Friday, June 10, 2011

Super 8 Review

In the June 17, 2011 Entertainment Weekly, (pg. 67) Producer Steven Spielberg says of Super 8, "I don't see homage when I see this film." Sorry, Steven. Or should I say Mr. Spielberg, Super 8 is one gigantic homage to you.

Super 8 starts with the funeral reception of pre-teen Joe Lamb's (Joel Courtney) mother. The year is 1979. We find out that Joe's father, Jackson Lamb, is a deputy in the town of Lillian, Ohio. Jackson blames Louis Dainard (Ron Eldard) for his wife's death since she had to take over a factory shift for Louis. Louis is also the father of Alice (Elle Fanning), a middle school classmate of Joe.

Months after the funeral, life goes on, as Joe gets back to middle school. His school friend Charles (Riley Griffiths) is a young filmmaker. He's trying to make a zombie movie with Charles and his other classmates. While filming with his friends at a train station, an Air Force train is hit by a truck causing it to derail. A creature escapes and terrorizes the town.

Writer-director J.J. Abrams (Star Trek) pulls out all of his fancy camera tricks. Whip pans. Check. Hand-held camera shots circling the main characters as they engage in conversation. Check. Lens flares. Check. This visual overkill maybe good to the ADHD crowd but it's not needed for this film. That's because Abrams has crafted a rich coming of age story that doesn't need such camera calisthenics. In fact, the story of the kids makes a good movie by itself without the science fiction part tacked on. Further, the lighting is too dark. Abrams almost violates the first rule of monster movies. Show the monster. In the movie, Abrams does but lights it so badly that the audience will have to talk to each other to figure out what they saw. And as I've stated before, this movie is an absolute homage to Speilberg. From the over the top dramatic close ups of the actors' faces, to the themes of pre-teen angst, to the young filmmakers using a Super 8 camera like a young Spielberg, this film could have been made by Steven Speilberg.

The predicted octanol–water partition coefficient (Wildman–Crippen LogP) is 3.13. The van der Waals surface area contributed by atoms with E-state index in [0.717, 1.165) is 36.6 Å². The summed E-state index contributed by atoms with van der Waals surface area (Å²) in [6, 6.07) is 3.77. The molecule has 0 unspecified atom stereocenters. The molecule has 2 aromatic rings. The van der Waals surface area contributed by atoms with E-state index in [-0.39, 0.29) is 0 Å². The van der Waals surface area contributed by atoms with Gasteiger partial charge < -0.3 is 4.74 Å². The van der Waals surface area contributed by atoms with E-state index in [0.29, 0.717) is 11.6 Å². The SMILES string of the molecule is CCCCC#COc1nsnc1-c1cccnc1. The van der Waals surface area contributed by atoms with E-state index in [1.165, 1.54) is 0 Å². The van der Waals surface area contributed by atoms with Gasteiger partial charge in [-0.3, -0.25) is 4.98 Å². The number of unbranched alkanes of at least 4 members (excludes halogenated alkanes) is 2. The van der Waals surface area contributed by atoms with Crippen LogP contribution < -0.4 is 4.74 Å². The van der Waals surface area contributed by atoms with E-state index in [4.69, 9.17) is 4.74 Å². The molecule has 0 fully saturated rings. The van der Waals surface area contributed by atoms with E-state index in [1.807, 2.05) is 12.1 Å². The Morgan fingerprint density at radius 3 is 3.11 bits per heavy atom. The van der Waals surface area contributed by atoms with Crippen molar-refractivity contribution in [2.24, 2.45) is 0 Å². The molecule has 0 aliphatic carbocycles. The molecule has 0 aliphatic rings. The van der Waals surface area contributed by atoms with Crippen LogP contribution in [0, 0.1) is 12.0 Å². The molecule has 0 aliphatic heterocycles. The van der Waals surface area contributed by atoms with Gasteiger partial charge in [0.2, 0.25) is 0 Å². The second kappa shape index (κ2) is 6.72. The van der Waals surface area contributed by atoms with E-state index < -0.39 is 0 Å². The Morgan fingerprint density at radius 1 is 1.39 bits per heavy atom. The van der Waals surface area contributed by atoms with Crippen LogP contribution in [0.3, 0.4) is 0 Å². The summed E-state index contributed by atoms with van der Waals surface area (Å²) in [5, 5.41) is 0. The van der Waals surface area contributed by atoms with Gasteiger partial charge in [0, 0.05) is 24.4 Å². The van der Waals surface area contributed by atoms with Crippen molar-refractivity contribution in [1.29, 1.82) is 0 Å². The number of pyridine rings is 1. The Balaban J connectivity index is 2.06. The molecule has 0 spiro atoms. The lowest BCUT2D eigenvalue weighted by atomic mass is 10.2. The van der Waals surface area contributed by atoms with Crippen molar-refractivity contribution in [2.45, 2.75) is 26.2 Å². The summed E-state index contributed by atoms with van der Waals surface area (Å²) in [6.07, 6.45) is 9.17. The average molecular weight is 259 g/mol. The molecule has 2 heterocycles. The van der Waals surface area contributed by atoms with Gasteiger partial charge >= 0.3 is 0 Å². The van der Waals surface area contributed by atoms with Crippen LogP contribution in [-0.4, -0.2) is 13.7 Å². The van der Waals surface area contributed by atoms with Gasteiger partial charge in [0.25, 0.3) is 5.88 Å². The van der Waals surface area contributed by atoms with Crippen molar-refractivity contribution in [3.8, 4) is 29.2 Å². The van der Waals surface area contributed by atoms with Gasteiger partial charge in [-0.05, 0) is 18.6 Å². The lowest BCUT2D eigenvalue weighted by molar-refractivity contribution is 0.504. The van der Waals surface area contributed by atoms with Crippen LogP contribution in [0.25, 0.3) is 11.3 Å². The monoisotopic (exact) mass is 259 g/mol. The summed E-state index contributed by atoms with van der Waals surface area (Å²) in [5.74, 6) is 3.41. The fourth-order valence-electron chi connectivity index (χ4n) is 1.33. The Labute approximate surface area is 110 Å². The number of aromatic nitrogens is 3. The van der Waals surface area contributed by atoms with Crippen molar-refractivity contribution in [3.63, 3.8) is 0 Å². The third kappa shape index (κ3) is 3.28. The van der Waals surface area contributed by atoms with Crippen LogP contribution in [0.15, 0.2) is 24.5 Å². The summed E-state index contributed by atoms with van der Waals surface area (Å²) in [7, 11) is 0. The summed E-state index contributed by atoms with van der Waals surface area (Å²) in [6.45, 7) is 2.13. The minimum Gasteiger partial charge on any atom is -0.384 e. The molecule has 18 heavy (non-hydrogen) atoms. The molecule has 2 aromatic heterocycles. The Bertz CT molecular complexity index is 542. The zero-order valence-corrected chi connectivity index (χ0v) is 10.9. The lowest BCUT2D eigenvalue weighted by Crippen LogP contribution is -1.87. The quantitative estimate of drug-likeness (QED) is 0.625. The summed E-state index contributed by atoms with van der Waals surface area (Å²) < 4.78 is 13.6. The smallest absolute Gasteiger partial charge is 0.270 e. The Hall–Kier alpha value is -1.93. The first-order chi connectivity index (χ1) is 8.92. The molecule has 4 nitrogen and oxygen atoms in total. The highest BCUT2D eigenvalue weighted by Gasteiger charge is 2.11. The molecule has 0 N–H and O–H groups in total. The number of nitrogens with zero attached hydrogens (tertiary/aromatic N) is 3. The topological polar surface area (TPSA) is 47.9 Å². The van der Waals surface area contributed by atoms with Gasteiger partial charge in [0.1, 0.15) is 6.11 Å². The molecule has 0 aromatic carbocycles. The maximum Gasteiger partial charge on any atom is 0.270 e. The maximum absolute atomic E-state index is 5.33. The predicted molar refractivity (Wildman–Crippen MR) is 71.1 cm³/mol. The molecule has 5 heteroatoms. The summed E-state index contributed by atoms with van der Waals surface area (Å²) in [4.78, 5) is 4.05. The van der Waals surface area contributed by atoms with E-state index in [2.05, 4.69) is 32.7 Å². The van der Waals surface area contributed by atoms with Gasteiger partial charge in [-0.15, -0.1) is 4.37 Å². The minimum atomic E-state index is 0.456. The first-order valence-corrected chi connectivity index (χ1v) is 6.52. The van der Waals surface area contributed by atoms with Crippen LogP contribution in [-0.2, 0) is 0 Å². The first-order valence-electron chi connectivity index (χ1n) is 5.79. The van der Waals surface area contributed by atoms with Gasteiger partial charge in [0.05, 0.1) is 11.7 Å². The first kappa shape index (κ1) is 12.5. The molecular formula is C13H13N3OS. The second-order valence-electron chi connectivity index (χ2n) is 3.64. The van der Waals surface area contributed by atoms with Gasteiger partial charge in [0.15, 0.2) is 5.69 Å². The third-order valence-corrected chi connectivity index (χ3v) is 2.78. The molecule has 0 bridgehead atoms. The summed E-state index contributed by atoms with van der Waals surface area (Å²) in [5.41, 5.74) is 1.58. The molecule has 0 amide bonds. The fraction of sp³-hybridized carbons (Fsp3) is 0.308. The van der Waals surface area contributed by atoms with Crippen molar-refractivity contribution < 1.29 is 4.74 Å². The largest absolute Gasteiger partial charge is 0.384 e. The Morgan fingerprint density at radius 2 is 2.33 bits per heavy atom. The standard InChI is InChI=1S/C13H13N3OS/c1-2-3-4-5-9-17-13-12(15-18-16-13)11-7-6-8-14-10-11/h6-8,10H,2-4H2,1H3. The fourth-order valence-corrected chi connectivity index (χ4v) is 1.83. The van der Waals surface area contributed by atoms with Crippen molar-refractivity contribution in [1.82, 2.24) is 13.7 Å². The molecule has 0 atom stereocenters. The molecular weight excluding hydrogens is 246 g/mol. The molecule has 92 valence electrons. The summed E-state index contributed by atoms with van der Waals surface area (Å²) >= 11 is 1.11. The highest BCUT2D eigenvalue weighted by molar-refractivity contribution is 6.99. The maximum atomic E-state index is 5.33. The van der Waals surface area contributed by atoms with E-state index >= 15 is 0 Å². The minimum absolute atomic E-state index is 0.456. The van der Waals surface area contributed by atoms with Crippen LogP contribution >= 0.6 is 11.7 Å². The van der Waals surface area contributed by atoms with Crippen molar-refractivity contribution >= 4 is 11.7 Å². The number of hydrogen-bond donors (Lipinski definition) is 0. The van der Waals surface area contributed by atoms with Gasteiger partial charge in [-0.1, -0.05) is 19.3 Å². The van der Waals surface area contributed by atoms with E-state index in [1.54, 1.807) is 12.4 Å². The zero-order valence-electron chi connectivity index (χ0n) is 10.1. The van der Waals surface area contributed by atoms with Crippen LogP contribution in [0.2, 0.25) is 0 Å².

UPDATE; 6-11-11: A fellow Trekker, Jonbec, at told me that it's possible that I saw "Super 8" in a theater where they did not change the 3D lens to 2D. If that's the case then the picture would be much darker and lack resolution. I saw the film again at a different theater. The picture was crisp and I could see the "monster." Here's film critic Ty Burr's article on theaters misusing 3D lenses or attachments on 2D movies. If you're wondering why an employee just doesn't change the lens according to Burr, it's very technical and costs money. Anyway the article tells you how to avoid the 3D lens when watching a movie in 2D. I plan to blog about this at a later date.

But it's the performances by the young cast that buoys the film. Joel Courtney demonstrates the pain of losing his mother and his own growth into a young adult. Ellle Fanning displays the loneliness of having a barely there father and a mother who left the family. Their characters, Joe and Alice were made for each other. Abrams script and direction beautifully exhibits the young love that is universal to all.

Super 8 is a cross between E.T. The Extra-Terrestrial and Jaws. It's a rich film about growing up in America in the seventies. There are nice touches of warmth, and humor to go along with the thrills. Stay for the credits as Charles' zombie picture plays. Nice homage to George Romero, the creator of the zombie genre, as the chemical company that creates the zombies is called Romero Chemical. The grade is B+.

Here's the first teaser trailer. Note, you will see different footage in this trailer than the one in the movie. So consider this a deleted take.

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